Nutrition Tips for the Holidays

Holidays are a wonderful time of year for many people, but may also be a stressful time for some when it comes to eating.

Many of us struggle with feeling out of control around food, overeating, or anxiety eating food they don’t usually have.

Here are my top 10 tips for eating during the holidays:

  1. Don’t skip meals to “save room” for dinner. Skipping a meal with the goal of ‘saving calories’ for an upcoming large event can often lead us to overeating due to increased feelings of hunger, or overeating later in the day.
  2. It is normal to indulge and eat a little more than usual. Accepting this and realizing that this is normal, can help dull any feelings of guilt or “I shouldn’t have”.
  3. Slow down. Take your time to enjoy your food. We tend to eat more when we eat really quickly- there is a lag time between the food hitting our stomach to when it signals to our brain that we have had enough. Slowing down can allow our brain to ‘catch up’ so we are more in tune with our fullness cues.
  4. Avoid grazing. We tend to feel more full and satisfied when we sit down to a well-balanced meal. When we graze, we tend to not get that same fullness effect and can actually lead to overeating or feelings of uncertainty about how much we have eaten.
  5. Bring a food item to the party that feels “safe”. This could look like a fruit salad for dessert or a veggie platter. This may help to reduce some anxiety around what foods will be offered at the gathering.
  6. Once the meal is finished, try to move to a non-food-based activity. This could look like playing games, opening presents, or going for a walk.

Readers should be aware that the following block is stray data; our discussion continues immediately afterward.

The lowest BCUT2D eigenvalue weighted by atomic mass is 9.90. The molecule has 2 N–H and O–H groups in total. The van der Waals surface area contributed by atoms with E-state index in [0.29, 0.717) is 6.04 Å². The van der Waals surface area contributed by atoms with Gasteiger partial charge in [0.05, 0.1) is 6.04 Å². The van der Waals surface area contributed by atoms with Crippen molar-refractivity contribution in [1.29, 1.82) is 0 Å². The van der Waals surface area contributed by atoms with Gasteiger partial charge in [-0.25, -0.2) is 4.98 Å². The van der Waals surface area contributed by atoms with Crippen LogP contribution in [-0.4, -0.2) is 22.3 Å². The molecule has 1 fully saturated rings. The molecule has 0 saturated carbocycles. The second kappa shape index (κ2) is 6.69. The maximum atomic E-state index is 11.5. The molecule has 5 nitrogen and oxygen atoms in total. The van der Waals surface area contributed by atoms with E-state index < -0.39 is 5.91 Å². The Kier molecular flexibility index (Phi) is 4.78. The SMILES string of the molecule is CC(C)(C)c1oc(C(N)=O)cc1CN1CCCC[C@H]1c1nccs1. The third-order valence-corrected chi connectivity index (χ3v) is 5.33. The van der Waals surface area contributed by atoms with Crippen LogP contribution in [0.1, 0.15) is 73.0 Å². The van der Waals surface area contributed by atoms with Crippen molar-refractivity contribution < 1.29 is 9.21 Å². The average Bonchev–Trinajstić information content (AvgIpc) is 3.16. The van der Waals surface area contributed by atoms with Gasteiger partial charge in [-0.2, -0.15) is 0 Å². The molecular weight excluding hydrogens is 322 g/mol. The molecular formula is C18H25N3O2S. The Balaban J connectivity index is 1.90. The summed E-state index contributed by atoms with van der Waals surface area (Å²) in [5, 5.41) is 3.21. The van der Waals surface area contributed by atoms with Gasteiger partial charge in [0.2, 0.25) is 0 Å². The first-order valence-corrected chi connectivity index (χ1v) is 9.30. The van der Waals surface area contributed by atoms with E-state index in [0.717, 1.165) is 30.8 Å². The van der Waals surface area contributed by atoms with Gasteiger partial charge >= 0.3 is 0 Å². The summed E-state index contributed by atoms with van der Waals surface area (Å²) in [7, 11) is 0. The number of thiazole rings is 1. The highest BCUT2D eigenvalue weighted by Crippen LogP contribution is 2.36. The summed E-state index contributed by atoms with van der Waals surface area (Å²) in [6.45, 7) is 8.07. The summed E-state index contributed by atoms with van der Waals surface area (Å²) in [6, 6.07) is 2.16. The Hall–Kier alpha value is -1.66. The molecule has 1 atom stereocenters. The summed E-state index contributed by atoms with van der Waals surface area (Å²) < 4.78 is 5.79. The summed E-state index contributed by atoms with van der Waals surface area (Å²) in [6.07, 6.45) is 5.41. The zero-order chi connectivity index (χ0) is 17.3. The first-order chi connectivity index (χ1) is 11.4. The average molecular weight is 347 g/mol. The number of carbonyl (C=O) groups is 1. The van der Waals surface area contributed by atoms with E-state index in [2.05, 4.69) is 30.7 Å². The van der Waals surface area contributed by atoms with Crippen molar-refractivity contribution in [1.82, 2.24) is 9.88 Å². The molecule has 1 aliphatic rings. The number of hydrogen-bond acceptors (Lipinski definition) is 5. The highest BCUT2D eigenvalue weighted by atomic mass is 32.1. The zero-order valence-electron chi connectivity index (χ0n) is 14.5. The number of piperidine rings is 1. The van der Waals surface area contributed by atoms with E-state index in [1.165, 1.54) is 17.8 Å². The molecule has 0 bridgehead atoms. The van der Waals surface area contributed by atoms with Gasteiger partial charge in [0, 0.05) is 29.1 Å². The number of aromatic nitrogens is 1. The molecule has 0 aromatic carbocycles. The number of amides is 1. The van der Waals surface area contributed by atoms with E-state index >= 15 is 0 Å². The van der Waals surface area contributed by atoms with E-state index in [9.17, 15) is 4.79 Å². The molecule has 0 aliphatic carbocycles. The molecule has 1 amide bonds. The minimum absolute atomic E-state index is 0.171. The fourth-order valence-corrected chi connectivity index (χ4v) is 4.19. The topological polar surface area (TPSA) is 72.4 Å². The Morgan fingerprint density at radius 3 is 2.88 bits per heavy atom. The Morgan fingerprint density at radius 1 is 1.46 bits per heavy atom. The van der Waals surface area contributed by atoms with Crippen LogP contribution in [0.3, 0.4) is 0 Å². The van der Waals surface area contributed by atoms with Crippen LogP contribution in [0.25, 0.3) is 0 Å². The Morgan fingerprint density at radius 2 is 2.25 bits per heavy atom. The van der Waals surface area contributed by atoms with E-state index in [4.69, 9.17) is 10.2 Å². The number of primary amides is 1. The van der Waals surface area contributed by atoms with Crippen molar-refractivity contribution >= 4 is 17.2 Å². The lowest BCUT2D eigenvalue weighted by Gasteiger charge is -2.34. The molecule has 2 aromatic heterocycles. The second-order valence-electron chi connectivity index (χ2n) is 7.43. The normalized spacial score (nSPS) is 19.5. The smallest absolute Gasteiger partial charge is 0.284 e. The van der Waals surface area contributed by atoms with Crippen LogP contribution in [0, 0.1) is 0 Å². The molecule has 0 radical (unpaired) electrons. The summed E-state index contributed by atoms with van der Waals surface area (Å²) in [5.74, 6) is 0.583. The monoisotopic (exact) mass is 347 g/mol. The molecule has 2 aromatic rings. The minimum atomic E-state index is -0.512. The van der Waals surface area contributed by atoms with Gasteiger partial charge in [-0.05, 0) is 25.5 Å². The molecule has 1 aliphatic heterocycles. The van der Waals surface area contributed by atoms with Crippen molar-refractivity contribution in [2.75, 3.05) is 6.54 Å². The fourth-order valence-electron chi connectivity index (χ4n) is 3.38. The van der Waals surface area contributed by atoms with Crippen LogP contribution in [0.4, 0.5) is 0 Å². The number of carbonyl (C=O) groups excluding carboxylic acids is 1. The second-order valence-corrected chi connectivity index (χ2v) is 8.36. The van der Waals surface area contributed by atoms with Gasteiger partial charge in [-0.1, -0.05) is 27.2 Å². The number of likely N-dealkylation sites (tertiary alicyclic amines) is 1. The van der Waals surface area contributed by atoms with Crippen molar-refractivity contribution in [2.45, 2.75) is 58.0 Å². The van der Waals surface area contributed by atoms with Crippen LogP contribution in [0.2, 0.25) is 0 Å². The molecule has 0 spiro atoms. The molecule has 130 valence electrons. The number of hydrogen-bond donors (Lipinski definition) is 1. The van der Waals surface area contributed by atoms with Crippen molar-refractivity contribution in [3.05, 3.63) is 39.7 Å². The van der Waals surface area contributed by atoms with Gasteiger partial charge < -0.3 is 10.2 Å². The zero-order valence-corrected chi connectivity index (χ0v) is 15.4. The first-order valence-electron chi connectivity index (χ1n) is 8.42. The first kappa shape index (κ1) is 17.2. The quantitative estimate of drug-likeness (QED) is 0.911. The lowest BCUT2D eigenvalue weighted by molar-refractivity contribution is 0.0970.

7. Think colour. Make your plate look colourful by adding lots of fruits and vegetables. We get different nutrients from different colours found in food. Try to cover half your plate with veggies. They are loaded with fibre and are an important part of a balanced meal.
  8. It is okay to say “No, thank you” when you feel you’ve had enough. Many people show their love through repeatedly offering food or encouraging people to eat more. However, it is more important to listen to your body and to respectfully decline if you feel you have had enough to eat. It is also okay to not finish everything on your plate.
  9. Try and avoid conversation around weight or dieting. Conversations around these topics can feel very triggering for many people and can lead to unhealthy eating patterns (such as restricting).
  10. If you are hosting an event over the holidays, accept offers from your guests to bring food dishes to help distribute the amount of work. This can help relieve pressure from cooking and preparing everything yourself.

Wishing you all a very Happy Holidays!

Written by: Heather Noble, RD

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